This case dealt with a number of issues, many of which will come up in a family law dispute involving a very wealthy spouse. The case dealt with interim spousal support, whether or not the court would order the sale…
In this judgement of the Ontario Court of Justice, Justice Spence discusses the jurisdictional confusion that can sometimes result from a lack of a unified family court throughout Canada. In this case, Justice Spence clarifies the authority of the provincial court to deal with variation of a separation agreement filed within the provincial court where subsequent proceedings are commenced in the Superior Court. The father in this case brought a motion to determine whether the Ontario Court of Justice has jurisdiction to deal with issues of custody and support.
The parties in this matter were married in 1994, and separated on or about July 2007. There were two children of the marriage: J.O., age 16, and R.O., age 14. On September 1, 2007, the parties entered into a “homemade” separation agreement (hereinafter, “the agreement”) which purported to resolve all outstanding issues, including issues of custody and access, child and spousal support.
Shortly thereafter, on September 17, 2007, the father, Mr. Ostafichuk, filed the agreement with the Ontario Court of Justice (OCJ), pursuant to s. 35(1) of the Family Law Act (FLA). This section permits the support provisions of domestic contracts, including separation agreements, to be enforced and varied as court orders under the FLA once being filed with the OCJ or SCJ.
Approximately one year later, on September 8, 2008, the mother, Ms. Iaboni, commenced divorce proceedings in the Superior Court of Justice (SCJ) and sought to set aside the agreement “save and except those items relating to custody and access.”
At the motion, one of the main issues in contention was interpretation of the following clause of the temporary order made on consent by the SCJ, dated June 1, 2009:
The corollary matters raised in the application of the [mother] and the claim by the [father] will continue as a corollary relief proceeding under the Divorce Act, and the [mother] will have carriage of the corollary relief proceeding.
While the SCJ granted the parties’ divorce on September 26, 2009, neither party continued with corollary relief proceedings at that time. On October 31, 2011, however, the father commenced an application in the OCJ seeking to vary the agreement, both with respect to the custody and support provisions. Despite being the party who commenced an application for relief in the OCJ, on motion, the father took the position that the OCJ did not have jurisdiction to address the outstanding issues as a result of the wording in the Consent Order dated June 1, 2009. The mother, and the Office of the Children’s Lawyer (OCL), who was brought in to investigate and report to the court on the children’s views and preferences, took the position that the OCJ did not lack jurisdiction.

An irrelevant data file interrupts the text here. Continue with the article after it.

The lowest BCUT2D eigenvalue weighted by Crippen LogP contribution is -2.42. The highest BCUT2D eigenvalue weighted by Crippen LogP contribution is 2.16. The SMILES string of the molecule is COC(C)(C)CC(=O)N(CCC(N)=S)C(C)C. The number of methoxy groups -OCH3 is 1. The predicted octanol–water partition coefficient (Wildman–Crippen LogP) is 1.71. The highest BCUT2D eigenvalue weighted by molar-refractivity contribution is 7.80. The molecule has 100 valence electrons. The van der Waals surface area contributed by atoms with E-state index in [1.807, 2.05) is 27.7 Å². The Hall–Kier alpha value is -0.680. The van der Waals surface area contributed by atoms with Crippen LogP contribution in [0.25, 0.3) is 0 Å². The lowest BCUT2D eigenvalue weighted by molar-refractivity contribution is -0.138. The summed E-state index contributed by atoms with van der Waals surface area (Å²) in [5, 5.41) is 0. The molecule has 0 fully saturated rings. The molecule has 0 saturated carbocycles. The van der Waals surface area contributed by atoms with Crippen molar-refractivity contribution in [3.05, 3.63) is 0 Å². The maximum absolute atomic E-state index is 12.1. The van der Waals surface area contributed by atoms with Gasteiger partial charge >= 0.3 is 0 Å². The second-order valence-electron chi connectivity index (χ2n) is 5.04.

The Court’s Analysis
The Court began with a review of the relevant legislation; namely, s. 35(1) of the FLA which states,
A person who is a party to a domestic contract may file the contract with the clerk of the OCJ or of the Family Court of the SCJ together with the person’s affidavit stating that the contract is in effect and has not been set aside or varied by a court or agreement.
At the outset, Justice Spence noted that, but for the divorce proceedings, the OCJ would have authority to vary and enforce the agreement by virtue of s. 35(2) of the FLA. The issue, therefore, was “whether [the OCJ’s] authority rests solely, or even concurrently, within the Superior Court of Justice.”
After reviewing relevant case law, including Abernethy v Peacock (2009, OCJ) and Gow v Gow (1989, Ont HC), Justice Spence concluded that because the separation agreement was initially filed with OCJ, “thereby conferring jurisdiction on that Court to vary or enforce the terms of that agreement, the OCJ [continued] to have jurisdiction, notwithstanding the subsequent granting of divorce in the SCJ.”
Despite conflicting case law, however, the father took the position that the Order of the SCJ created an “operational incompatibility;” he argued that any attempt to address “corollary issues” in the OCJ would conflict with the clause purporting to direct the corollary issues to proceed under the SCJ.
Justice Spence disagreed for three reasons.
First, because under s. 35(1), the OCJ has exclusive jurisdiction to vary an agreement that has been filed with the court, any order of the SCJ cannot be interpreted “in such a way as to clothe [the SCJ] with jurisdiction to vary the separation agreement.” Second, examining the parties’ failure to proceed under the SCJ and subsequent actions in the OCJ, the parties “effectively demonstrated their intention to abandon any further proceedings in the SCJ.” Finally, Justice Spence concluded that there was no “operational incompatibility” because the SJC did not make and substantive rulings on the corollary relief issues. Rather, the SCJ orders dealt solely with procedural matters. As a result, the OCJ had jurisdiction to rule substantively on issues of custody and support.
Thus, where proceedings regarding a separation agreement have been initiated in both the provincial and Superior courts, the provincial court has jurisdiction, provided that matters have not been substantively dealt with by the Superior Court. This is a case that highlights the need for a Unified Family Court across Canada as the jurisdictional argument in question would never have taken place if there was a Unified Family Court.